In this study, adults prescribed oseltamivir had a significantly reduced risk of stroke or TIA in the 6 months following influenza diagnosis compared with those not prescribed antiviral therapy.
A large body of evidence from ex vivo and in vitroanimal and human studies has demonstrated that influenza results in increased local expression of proinflammatory cytokines, increased platelet aggregation, endothelial dysfunction, loss of the protective properties of high-density lipoprotein and elevation of systemic markers of inflammation [1
]. All these changes have the potential to either directly or indirectly stimulate thrombogenesis and exacerbate inflammation of atherosclerotic plaques, which, along with increased hemodynamic stress, could increase the risk of stroke.
Oseltamivir treatment in clinical trials lowered viral titer, the number of patients reporting fever and the duration of fever, and other symptoms compared with placebo [16
]. In addition, in a study of experimental human influenza A, patients treated with oseltamivir had lower levels of the proinflammatory cytokines interferon-γ, interleukin-6 and tumor necrosis factor-α in nasal washings, compared with the placebo group. In the placebo group, levels of these cytokines were 2- to 4-fold above baseline [26
]. Given the potential proinflammatory and prothrombotic consequences of influenza, it might be anticipated that a treatment that reduces levels of proinflammatory cytokines, inflammation, viral load and duration of illness would have a positive impact on the risk of thrombotic events such as stroke after influenza infection. This is reflected in the findings of our study.
Oseltamivir was associated with a protective effect on stroke and TIA in adults <65 years of age for up to 6 months after influenza diagnosis, and in the first month after influenza in those aged ≥65 years. However, rates of stroke or TIA were approximately 10 times lower in patients <65 years of age. This difference in rates of stroke or TIA is in accordance with other studies showing that prevalence of stroke increases with increasing age [27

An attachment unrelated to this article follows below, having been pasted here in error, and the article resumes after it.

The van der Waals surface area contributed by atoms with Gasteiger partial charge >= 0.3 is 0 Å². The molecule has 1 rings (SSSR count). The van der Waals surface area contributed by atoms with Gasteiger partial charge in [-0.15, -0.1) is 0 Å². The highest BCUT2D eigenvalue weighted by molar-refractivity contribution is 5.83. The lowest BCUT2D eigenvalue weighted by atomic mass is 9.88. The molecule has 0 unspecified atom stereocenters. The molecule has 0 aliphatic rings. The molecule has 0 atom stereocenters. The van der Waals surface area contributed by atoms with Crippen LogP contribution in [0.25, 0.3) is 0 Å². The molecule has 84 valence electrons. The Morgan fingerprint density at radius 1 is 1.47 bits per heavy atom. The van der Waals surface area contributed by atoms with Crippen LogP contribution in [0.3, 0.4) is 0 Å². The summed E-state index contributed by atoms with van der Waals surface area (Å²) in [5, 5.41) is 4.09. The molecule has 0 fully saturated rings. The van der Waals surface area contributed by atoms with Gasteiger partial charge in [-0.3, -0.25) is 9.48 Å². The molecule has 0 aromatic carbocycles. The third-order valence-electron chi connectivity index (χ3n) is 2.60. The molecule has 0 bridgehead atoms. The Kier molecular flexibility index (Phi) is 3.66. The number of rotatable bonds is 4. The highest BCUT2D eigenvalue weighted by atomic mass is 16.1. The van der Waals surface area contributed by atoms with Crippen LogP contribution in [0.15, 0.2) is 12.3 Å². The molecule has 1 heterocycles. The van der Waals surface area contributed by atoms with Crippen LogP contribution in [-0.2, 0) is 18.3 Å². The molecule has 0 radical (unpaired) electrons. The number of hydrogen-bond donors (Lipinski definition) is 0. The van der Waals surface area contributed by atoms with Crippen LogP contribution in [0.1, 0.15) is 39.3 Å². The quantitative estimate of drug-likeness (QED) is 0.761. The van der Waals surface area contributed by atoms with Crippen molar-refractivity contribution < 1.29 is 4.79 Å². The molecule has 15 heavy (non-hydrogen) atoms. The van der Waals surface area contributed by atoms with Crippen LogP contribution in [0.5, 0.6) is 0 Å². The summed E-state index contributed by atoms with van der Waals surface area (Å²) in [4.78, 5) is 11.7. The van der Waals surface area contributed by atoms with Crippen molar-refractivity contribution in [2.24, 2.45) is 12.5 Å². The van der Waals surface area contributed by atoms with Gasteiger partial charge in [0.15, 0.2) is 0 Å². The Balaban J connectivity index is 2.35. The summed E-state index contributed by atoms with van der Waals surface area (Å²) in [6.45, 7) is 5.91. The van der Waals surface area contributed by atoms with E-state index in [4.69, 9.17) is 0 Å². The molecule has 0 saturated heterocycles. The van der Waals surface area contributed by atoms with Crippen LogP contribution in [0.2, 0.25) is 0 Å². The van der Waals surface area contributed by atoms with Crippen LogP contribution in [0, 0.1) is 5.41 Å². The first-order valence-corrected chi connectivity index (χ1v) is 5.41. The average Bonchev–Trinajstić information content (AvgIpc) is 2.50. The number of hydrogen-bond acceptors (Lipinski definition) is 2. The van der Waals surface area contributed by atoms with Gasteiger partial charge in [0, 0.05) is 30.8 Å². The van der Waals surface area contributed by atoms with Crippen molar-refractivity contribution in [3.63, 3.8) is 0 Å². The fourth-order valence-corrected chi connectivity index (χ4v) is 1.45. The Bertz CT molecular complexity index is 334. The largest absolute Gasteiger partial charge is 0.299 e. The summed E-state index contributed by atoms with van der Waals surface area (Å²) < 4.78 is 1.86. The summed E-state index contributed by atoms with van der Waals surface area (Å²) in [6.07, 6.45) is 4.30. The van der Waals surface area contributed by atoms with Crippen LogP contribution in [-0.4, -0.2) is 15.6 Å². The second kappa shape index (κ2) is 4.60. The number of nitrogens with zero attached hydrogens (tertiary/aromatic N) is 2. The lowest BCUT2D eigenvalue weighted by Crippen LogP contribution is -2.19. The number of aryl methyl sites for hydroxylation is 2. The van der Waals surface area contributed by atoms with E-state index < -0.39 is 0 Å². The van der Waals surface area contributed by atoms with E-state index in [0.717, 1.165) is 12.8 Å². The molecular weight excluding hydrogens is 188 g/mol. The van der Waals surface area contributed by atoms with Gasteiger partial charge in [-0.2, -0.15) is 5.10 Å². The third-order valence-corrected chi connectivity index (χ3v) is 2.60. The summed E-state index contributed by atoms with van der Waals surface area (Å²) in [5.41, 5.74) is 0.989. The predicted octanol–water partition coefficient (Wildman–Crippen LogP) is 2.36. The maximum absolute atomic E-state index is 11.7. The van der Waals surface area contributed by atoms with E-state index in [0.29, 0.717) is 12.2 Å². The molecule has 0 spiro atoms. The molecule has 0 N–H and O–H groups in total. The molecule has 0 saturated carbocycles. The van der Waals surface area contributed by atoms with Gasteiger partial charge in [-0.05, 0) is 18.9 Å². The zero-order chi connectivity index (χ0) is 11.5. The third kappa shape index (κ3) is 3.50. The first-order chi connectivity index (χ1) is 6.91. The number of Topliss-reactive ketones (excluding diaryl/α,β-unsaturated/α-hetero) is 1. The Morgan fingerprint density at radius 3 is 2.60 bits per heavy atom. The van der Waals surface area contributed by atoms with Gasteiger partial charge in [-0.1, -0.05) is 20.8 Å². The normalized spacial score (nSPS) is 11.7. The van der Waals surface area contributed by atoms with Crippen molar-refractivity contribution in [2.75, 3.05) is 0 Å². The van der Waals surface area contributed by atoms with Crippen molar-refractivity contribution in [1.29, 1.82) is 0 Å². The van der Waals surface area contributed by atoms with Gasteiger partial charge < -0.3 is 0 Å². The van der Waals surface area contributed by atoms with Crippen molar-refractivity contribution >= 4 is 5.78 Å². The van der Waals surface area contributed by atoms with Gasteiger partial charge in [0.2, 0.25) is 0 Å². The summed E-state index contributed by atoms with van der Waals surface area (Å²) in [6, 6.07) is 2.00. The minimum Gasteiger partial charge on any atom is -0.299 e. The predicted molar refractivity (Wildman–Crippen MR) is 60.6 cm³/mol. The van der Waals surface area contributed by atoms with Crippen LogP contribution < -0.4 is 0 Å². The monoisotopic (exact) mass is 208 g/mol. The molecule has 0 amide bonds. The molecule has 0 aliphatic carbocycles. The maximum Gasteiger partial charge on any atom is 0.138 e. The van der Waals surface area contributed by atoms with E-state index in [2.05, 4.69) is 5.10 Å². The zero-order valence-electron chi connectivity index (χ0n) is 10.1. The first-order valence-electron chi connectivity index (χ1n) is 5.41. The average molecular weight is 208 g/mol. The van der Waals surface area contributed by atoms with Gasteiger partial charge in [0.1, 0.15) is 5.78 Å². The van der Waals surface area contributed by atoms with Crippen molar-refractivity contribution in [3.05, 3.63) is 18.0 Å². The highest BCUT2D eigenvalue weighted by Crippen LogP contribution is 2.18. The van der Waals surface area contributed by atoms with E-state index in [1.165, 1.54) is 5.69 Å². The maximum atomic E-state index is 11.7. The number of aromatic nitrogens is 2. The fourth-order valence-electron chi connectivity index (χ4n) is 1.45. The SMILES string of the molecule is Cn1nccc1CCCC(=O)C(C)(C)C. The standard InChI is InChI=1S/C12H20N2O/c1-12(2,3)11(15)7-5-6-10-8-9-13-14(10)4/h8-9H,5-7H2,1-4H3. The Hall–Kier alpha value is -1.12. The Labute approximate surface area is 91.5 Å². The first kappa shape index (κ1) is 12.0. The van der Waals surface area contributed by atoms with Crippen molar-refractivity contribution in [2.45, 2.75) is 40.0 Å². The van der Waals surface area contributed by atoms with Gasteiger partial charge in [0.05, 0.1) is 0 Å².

Previous studies have demonstrated that the highest risk of cardiovascular events occurs in the first month after influenza infection and that the incidence of cardiovascular events declines gradually afterwards [3
]. Accordingly, we found that oseltamivir treatment exerts its greatest level of protection in the first month after influenza infection and the extent of protection decreases over the next few months.
Age-related variations in the occurrence of different types of stroke, such as the significant risk reduction within 1 month after influenza diagnosis, but not later, in older patients, could have a number of causes. For example, there is evidence that strokes due to thromboembolic events could account for a higher proportion of strokes in older patients [28
]. It could be argued that any treatment that reduces the risk of thromboembolism might thus have a greater immediate impact on stroke risk in the ≥65 years group. In addition, the lower IRRs observed overall in the first month after influenza could also be a reflection of variation in the types of stroke with time following influenza.
The sensitivity analysis showed that a history of AMI, which is widely considered to be a risk factor for stroke, had no impact on the effect of oseltamivir in reducing the risk of stroke or TIA.
The risk reductions observed with oseltamivir during influenza seasons were consistent with the overall findings of the study, which might be expected as patients diagnosed during influenza seasons accounted for approximately 85% of the study participants. The number of patients diagnosed outside the influenza season was thus relatively small, which may have hampered accurate statistical analysis. However, it could also be speculated that as influenza diagnoses were not confirmed by influenza tests, some of the patients diagnosed outside the influenza season could have had influenza-like illnesses other than influenza, in which case oseltamivir would not have been an effective treatment.
Several limitations in the design of this study should be acknowledged. Firstly, the database utilized included only patients covered by specific forms of health insurance and may not have been representative of the entire United States population. Secondly, the ICD-9-CM code for influenza was assigned from physicians’ diagnoses, without a requirement for either near-patient or laboratory testing for influenza virus. However, as many physicians use clinical diagnosis alone for influenza, this was considered adequate and may, in fact, better reflect real-life situations in physicians’ clinics. Our database captured a rather low number of elderly subjects by design and this has limited our ability to generalize our findings to subjects ≥65 years old. Finally, patients were not randomized to the oseltamivir and comparison cohorts. However, multivariate models were used to adjust for variations between the cohorts. Additionally, a propensity score analysis found that the incidence of stroke was not affected by the propensity to receive oseltamivir, indicating that there was no substantial confounding by indication.